“I felt fine, Mother, fine!” In fact, she did feel a little better, after her sandwich, but still light-headed.  A smell of decay rose from the soil—was it a good smell, or a bad? The spot where they sat was like a pasture with tasseled grasses and blue flowers–what was the word? Pastoral—on the right it fell off into dark ravines and to their left were the boulders, the ones you could see from the city, beetling out into the sky. Her knee still sparkled, though the specks of blood were dried black now. She tried to wake herself with a cigarette, but even after smoking she began to nod, overwhelmed by a dreamy fatigue. Not drugged! Just sleepy… A nap… But she wasn’t sure she wanted to nap in front of him, and anyway, he wouldn’t let her. He wanted to get to the rock and show her the sublime view.

They clambered up one rock and down another, she following him, headed to the farthest boulder, which jutted into the void. And suddenly they were there, suspended in space, tilted into the sky, the tawny desert stretching out to distant mountain ranges, the adobe city below a mere insect-like disturbance of the earth. The only signs of life were the occasional knife-like glints slicing up from some distant windshield or window.  Directly below rose the pointed trees, like green-cellophaned toothpicks.

This silence would swallow up her scream like a puff of vapor. But she didn’t have the breath to scream. She had to stay perfectly still and keep her balance and look straight ahead. She mustn’t let it overwhelm her, yet she had to submit to it. She had to bring it into her, make it a part of her…

His voice startled her.  “Jennifer.”


“Something I was wondering.”


“If you woke up from your life, would you tell it as a beautiful dream, or as a nightmare?”

He was somewhere behind her, a little to the left, but she was afraid to turn around and face him.

“He was behind you?” said her mother. “And you were afraid?”

“How do you wake up from life?” she asked Rufino.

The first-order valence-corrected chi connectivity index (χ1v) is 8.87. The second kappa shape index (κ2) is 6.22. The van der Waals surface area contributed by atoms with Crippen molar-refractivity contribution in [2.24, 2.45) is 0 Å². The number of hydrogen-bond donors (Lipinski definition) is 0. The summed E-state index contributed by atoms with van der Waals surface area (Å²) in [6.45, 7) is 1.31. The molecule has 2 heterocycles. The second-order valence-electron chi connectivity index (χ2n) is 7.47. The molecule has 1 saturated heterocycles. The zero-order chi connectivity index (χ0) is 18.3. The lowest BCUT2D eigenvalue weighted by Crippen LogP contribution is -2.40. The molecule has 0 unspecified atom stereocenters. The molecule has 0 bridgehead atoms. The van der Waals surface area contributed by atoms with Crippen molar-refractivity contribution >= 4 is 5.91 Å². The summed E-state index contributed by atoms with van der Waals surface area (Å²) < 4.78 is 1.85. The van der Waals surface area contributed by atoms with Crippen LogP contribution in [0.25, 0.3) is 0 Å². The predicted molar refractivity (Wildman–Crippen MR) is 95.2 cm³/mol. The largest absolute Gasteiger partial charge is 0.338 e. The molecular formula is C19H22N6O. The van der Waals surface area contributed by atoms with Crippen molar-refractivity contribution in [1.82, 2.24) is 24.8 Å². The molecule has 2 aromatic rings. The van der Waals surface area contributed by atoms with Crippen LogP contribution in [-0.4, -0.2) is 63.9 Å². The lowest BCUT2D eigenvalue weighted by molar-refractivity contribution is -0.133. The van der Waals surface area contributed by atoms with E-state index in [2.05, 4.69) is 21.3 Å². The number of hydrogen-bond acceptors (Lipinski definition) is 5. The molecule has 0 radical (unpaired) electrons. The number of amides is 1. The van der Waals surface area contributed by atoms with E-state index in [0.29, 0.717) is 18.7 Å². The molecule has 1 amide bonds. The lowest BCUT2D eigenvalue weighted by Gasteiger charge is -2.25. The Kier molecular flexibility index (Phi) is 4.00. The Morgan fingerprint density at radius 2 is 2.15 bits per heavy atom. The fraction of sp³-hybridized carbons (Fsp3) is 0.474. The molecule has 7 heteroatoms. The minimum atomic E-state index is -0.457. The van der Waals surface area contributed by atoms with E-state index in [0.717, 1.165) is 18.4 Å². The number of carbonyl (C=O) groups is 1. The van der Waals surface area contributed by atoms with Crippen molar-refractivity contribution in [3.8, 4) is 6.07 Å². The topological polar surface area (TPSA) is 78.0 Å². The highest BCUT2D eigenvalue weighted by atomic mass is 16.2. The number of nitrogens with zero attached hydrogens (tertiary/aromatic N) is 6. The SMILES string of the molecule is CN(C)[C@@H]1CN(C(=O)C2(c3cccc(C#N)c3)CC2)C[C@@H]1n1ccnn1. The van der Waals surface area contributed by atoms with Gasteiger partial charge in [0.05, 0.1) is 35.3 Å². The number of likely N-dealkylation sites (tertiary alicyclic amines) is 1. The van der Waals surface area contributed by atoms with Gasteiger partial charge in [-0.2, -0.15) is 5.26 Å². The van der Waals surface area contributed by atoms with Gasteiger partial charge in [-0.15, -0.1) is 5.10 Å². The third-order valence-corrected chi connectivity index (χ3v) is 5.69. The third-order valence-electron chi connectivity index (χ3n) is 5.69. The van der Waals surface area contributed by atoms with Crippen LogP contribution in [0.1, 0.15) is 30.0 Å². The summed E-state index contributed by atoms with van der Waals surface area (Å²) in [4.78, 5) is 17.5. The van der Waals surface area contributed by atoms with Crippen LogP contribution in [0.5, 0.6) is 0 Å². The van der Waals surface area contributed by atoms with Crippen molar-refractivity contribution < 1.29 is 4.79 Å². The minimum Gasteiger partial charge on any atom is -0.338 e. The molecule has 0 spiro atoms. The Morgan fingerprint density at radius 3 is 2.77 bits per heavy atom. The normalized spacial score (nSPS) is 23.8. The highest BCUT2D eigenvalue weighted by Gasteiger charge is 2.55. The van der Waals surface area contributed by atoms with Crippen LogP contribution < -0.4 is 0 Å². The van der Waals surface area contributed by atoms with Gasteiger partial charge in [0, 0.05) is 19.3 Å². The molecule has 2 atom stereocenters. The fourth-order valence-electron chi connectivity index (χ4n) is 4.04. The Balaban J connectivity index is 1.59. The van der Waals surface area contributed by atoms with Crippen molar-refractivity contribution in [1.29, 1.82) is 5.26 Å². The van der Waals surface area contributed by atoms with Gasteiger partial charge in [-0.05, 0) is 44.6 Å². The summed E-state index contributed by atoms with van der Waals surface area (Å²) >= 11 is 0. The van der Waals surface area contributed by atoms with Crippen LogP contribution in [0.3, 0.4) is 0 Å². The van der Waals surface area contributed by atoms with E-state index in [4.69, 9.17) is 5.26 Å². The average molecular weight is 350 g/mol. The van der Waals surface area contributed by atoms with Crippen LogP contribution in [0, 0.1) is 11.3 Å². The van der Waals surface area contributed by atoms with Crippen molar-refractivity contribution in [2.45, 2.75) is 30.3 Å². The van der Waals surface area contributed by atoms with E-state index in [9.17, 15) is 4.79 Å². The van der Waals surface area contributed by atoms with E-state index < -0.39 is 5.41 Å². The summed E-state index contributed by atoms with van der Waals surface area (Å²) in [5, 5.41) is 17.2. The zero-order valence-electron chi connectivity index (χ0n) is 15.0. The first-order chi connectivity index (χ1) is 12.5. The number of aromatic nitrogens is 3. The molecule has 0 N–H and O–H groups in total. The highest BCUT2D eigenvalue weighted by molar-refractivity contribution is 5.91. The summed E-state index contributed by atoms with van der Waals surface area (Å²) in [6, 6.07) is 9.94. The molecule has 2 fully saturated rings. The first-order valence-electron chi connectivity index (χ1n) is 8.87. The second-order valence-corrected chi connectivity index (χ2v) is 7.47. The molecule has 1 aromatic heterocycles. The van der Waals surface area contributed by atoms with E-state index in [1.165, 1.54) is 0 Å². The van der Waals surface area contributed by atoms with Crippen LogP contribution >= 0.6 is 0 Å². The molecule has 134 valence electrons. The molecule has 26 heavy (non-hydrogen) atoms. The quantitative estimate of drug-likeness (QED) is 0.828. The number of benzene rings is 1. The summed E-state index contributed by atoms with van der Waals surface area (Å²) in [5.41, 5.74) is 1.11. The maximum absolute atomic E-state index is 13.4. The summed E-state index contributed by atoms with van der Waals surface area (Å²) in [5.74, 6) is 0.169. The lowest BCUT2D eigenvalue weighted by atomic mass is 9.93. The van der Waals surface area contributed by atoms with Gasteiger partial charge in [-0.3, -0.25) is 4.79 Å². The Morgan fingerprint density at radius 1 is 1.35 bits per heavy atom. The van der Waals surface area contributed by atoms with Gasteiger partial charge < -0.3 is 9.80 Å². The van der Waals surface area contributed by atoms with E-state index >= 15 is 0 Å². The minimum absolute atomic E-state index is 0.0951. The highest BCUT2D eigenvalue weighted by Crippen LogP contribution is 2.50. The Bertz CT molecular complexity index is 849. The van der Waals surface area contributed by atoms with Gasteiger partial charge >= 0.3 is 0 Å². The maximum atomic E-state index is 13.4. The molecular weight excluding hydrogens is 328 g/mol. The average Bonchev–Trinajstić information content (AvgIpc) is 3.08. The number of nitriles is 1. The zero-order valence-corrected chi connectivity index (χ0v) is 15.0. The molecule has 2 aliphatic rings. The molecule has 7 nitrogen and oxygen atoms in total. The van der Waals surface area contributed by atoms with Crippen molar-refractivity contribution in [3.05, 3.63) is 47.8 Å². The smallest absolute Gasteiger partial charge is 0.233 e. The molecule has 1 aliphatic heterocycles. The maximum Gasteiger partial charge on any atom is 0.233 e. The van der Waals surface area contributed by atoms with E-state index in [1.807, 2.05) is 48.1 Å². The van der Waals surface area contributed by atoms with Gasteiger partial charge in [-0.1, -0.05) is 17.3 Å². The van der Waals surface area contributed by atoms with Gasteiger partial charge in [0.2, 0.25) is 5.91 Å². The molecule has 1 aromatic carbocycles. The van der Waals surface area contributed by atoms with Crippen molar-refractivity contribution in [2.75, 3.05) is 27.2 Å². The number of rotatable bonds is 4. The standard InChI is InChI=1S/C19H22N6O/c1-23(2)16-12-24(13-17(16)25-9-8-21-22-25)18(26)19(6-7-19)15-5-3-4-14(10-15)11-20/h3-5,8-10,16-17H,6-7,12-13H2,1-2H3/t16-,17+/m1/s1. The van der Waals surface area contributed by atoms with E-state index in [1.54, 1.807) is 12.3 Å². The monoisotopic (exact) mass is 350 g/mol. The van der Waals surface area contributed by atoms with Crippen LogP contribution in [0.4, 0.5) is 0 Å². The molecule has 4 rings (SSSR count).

“Like maybe…when you die?”

Why was he talking like this? But she knew what he meant. She knew exactly what he meant, though she had never thought about it that way before.

“How about you?”

“How about me what?”

“Is your life a beautiful dream, or a nightmare?”

“I could tell it either way.”

“So how do you tell it?”

“Depends on who I’m telling it to.”

“So how do you tell it to yourself?”


“On what?”

“On what part of me’s listening.”

“And how do you know what part of you is listening?”

“That depends on how I tell the story.”

Mother: “I’m sure that’s true. He’ll tell his version whatever way it helps him get out of this.”

She wasn’t understanding the conversation at all, her mother. She was just hearing what she wanted to hear.

“Rufino. Grab me.”

Grab you? You told him to grab you?”

“Catch me, I don’t know, Mother! Hold me.”

Her mother held her for a long while. Then, still holding Jennifer’s hands, she looked into Jennifer’s eyes and said: “What happened then?”

“Nothing!” Jennifer looked away. She could feel her mother’s eyes boring into the side of her head.

“Nothing? What does ‘nothing’ mean? What does it mean, Jenny?”

Jennifer didn’t answer, and her mother sighed one of her forever sighs. She told Jennifer to rest and that she’d be back soon.

Jennifer sat up in the bed. “Where are you going?”

“Just to the drugstore.”

“That’s all? Just to the drugstore? Then you’ll be back?”

“Yes,” said her mother, wearily. “I’ll be right back.”

Jennifer threw herself on her pillows and listened to her mother drive away. She knew what her mother was getting: the morning-after pill. Okay, whatever. As long as she didn’t call the cops, like she’d threatened to earlier. God, she was so tired. Too tired to go to the arroyo for a smoke. Too tired even to cry any more. Almost too tired to think about Rufino, his big hands grabbing her…

Tomorrow—the morning after. That’s when she’d wake up to her nightmare life, or her beautiful one.